>one another. Each regulator set in each supply can lead or lag the others
>when they respond to the same current change in time. This is because they
>are each individually controlled by their own regulator circuits. This
>lead and lag in responce times can cause current spikes in the individual
>supplies. They do make some supplies which their regulation circuits can
>be tied together to try and keep the responce times the same, but still it
>does not work as good as it should. In paralelled supplies, this can be
>worse to where one supply could be carrying a good bit of the load out of
>the set. The same diode arrangement can be used here, but balancing
>resistors can be used with them. Most supplies with multiple pass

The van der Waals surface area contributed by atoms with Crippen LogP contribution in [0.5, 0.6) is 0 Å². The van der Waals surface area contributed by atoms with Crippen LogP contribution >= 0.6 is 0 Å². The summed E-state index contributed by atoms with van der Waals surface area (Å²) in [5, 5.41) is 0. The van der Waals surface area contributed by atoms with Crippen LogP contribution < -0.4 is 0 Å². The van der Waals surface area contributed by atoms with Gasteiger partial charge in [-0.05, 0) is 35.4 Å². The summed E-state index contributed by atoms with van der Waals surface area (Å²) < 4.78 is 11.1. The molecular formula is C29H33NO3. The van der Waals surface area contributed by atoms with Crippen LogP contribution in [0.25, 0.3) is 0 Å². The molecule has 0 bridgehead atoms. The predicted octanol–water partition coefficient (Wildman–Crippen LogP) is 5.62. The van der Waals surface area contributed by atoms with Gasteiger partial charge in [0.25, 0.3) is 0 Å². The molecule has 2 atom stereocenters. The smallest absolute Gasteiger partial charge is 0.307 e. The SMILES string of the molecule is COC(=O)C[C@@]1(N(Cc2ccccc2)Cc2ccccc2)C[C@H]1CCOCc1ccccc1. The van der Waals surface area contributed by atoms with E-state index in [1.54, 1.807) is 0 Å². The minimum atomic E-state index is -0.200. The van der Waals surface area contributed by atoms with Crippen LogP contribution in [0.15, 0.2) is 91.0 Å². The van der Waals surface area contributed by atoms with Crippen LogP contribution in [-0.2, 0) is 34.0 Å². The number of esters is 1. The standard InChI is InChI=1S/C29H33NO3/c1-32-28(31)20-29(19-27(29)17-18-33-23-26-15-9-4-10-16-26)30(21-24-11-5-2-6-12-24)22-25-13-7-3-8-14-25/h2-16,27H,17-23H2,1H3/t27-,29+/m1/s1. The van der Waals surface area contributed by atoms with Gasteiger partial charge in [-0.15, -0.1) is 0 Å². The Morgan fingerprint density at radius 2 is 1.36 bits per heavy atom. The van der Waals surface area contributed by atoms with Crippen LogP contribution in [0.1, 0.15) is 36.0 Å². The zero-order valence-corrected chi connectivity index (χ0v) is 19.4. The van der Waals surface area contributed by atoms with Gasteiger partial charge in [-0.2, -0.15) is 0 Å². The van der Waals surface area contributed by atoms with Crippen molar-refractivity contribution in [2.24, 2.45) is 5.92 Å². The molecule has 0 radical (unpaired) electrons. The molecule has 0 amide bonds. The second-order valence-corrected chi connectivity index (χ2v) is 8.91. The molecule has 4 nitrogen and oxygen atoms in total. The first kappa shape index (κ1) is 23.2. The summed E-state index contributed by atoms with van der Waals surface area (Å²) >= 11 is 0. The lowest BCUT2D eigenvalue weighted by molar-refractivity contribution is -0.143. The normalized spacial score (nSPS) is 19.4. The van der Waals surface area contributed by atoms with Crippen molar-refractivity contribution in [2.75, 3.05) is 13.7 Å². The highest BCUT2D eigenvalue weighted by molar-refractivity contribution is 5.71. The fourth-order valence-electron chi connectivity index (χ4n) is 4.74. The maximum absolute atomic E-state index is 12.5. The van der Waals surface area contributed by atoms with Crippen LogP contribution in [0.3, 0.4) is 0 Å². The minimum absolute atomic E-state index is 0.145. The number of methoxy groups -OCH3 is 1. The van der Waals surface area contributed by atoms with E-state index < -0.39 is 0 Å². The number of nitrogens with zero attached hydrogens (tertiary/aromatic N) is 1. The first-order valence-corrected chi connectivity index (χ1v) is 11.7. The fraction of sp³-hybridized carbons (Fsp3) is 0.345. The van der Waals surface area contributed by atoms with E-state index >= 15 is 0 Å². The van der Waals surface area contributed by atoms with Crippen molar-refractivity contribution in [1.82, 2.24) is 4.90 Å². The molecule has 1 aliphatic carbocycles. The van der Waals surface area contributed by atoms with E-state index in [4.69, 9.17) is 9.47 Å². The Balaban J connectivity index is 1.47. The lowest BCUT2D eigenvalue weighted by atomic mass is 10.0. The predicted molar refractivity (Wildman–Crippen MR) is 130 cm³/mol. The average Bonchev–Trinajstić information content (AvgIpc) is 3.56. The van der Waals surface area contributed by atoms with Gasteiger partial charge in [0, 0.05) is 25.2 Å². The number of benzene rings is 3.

>transistors have individual balancing resistors around 0.1 to 0.5 ohms
>each so one transistor will not be drawing more curren
> t than the rest, or not be as dramatic. However, when paralelling
>supplies this way, dont count on having any close regulation.
>*********** REPLY SEPARATOR  ***********
>On 6/1/06 at 4:49 PM Jim Tonne wrote:
>>Good explanation of why and how! Thanks.
>>However there seems nothing to "balance"!
>>- Jim WB6BLD
>>----- Original Message ----- 
>>From: "Peter" <>
>>To: "Jim Tonne" <>
>>Cc: <>; <>
>>Sent: Thursday, June 01, 2006 4:36 PM
>>Subject: Re: [Amps] Series PC Power Supplies
>>> PSU manufacturers recommend adding these diodes when placing units in 
>>> series. Major reason is that should one unit shut down and not be 
>>> generating power the output rectifier and filter network becomes
>>> driven by the remaining unit(s)
>>> Peter G3YYN
>>> Jim Tonne wrote:
>>>> Will: